How Much Does a Greater Swiss Mountain Dog Cost? (Is it Worth the Price Tag?)
They’re strong. They have a remarkable work ethic. They have unbridled enthusiasm. They’re also fiercely protective. The Greater Swiss Mountain Dog comes equipped with a lot of tremendous qualities that appeal to potential dog owners. But do they come with an intimidating price tag?
All About the Greater Swiss Mountain Dog
The Greater Swiss Mountain Dog, affectionately known as the Swissy, is a large, athletic dog with short hair. They have immense power, and with proper training, they can use their strength to do pretty impressive things, like pulling carts weighing more than a ton. Despite this might, they do have an excellent reputation for being extremely gentle with young children.
The Initial and Long-Term Cost of Purchasing a Swissy
Generally speaking, the cost of a purebred Swissy will run you between $1,500 and $2,300. There are certain metrics that drive the price, such as whether or not they are a show quality dog or just bred to be a companion pooch. Rarity is another factor behind the dog’s price tag -records indicate that only around 500 Swissys are registered in the United States each year.
Once you initially purchase a Swissy, you should bear in mind that there are several costs involved in the first few years of his life. This would include vaccines that would be consistent with any breed of dog you would purchase, such as rabies or distemper/parvo. Since this breed is considered an outdoor dog, it's also a good idea to have him periodically tested for conditions like Lyme disease.
You should also be aware of long-term costs of certain medical conditions typically associated with the breed. Swissys are particularly prone to orthopedic conditions, such as hip and elbow dysplasia. In some cases, these conditions could end up costing owners a pretty penny.
Time and Energy - The Unsung Costs of Owning a Swissy
While the monetary value of a Swissy is well documented, it is wise to think of the other, more intangible costs associated with owning the big breed. Specifically, a Swissy will take up a lot of your time and quite a bit of energy to get him trained as an ideal pet. While you may have the cash to pick up a Swissy, you may want to look elsewhere if you can't back up your funds with the needed elbow grease.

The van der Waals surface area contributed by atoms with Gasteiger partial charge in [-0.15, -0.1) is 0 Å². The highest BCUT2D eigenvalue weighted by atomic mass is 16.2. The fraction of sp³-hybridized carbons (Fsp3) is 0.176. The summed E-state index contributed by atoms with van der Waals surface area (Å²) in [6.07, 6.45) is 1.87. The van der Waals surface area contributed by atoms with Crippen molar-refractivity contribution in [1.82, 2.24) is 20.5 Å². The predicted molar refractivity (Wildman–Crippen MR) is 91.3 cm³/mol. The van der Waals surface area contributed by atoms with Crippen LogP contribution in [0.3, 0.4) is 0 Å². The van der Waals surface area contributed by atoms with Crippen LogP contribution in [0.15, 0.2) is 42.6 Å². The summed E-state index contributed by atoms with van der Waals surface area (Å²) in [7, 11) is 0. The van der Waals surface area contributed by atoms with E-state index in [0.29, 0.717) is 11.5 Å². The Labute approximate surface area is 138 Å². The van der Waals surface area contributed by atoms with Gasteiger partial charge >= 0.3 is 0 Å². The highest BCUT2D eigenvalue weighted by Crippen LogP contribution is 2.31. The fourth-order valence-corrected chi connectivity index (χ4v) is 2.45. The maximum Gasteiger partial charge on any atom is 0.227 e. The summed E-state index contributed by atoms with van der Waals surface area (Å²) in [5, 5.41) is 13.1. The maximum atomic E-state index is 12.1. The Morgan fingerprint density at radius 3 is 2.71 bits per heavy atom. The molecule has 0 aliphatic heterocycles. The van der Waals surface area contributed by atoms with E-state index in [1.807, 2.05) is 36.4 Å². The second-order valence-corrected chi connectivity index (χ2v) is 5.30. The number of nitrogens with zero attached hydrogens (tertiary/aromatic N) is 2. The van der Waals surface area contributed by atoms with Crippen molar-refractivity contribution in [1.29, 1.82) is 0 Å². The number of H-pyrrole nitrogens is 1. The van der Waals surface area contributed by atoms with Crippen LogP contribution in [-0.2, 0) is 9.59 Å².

For example, Swissys are notorious for being very slow to mature from both a mental and a physical standpoint. This rate lags behind quite noticeably compared to their physical growth. When you consider that these dogs are loaded with personality, it becomes quite clear that training at a young age becomes essential so that they can channel their enthusiasm in a proper manner.
Socialization plays a vital role in a Swissy’s training as well. Because of their personality, it is important that you introduce the dog to plenty of people, animals, and situations at an early age, preferably starting at around 12-16 weeks. Trying to cut corners here may lead to a dog that exhibits poor or potentially destructive behavior, which could cost you even more money.
From an energy standpoint, you will want to make sure to give your Swissy plenty of opportunities to “burn off” his enthusiasm. Due to the workhorse nature of the breed, Swissys do require plenty of physical stimulation to be happy. Therefore, if you live in a small home or apartment that doesn't have an abundance of outdoor space, your best bet is to find another breed.
Consider the Long-Term Cost Before Purchasing This or Any Dog
Before you run out an buy a Swissy, it is wise to take some time to assess your budget, your living space, and your life demands to determine if the breed is right for you. Yes, the dog may be a big ol’ adorable breed, but the qualities that you desire from him only shine through within a proper environment. Anything less does a grave disservice to the dog.
However, if you determine that you have the budget, the time, and the space to welcome a Swissy into your life, you will have a loyal companion by your side. Swissys look intimidating, and their inherent athletic nature makes them appear as such. But in reality, a properly trained Swissy will have no problem displaying his devotion and allegiance to you.
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